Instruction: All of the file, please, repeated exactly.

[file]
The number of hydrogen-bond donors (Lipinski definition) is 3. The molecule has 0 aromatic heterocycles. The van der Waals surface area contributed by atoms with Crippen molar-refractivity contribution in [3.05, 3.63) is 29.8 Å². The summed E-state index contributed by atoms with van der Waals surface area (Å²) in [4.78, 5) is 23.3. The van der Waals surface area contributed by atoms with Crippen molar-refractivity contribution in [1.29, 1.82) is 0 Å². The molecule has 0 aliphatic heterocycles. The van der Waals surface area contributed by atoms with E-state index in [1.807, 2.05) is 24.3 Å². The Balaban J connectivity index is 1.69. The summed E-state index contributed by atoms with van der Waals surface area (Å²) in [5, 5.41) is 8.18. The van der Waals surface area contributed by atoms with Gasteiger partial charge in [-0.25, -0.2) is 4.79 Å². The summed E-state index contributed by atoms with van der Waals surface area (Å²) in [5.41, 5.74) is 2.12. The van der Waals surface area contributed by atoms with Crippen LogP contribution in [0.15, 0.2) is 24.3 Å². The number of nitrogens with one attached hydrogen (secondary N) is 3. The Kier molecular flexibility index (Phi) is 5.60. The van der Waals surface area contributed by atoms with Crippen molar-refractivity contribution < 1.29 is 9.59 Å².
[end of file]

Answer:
The number of hydrogen-bond donors (Lipinski definition) is 3. The molecule has 0 aromatic heterocycles. The van der Waals surface area contributed by atoms with Crippen molar-refractivity contribution in [3.05, 3.63) is 29.8 Å². The summed E-state index contributed by atoms with van der Waals surface area (Å²) in [4.78, 5) is 23.3. The van der Waals surface area contributed by atoms with Crippen molar-refractivity contribution in [1.29, 1.82) is 0 Å². The molecule has 0 aliphatic heterocycles. The van der Waals surface area contributed by atoms with E-state index in [1.807, 2.05) is 24.3 Å². The Balaban J connectivity index is 1.69. The summed E-state index contributed by atoms with van der Waals surface area (Å²) in [5, 5.41) is 8.18. The van der Waals surface area contributed by atoms with Gasteiger partial charge in [-0.25, -0.2) is 4.79 Å². The summed E-state index contributed by atoms with van der Waals surface area (Å²) in [5.41, 5.74) is 2.12. The van der Waals surface area contributed by atoms with Crippen LogP contribution in [0.15, 0.2) is 24.3 Å². The number of nitrogens with one attached hydrogen (secondary N) is 3. The Kier molecular flexibility index (Phi) is 5.60. The van der Waals surface area contributed by atoms with Crippen molar-refractivity contribution < 1.29 is 9.59 Å².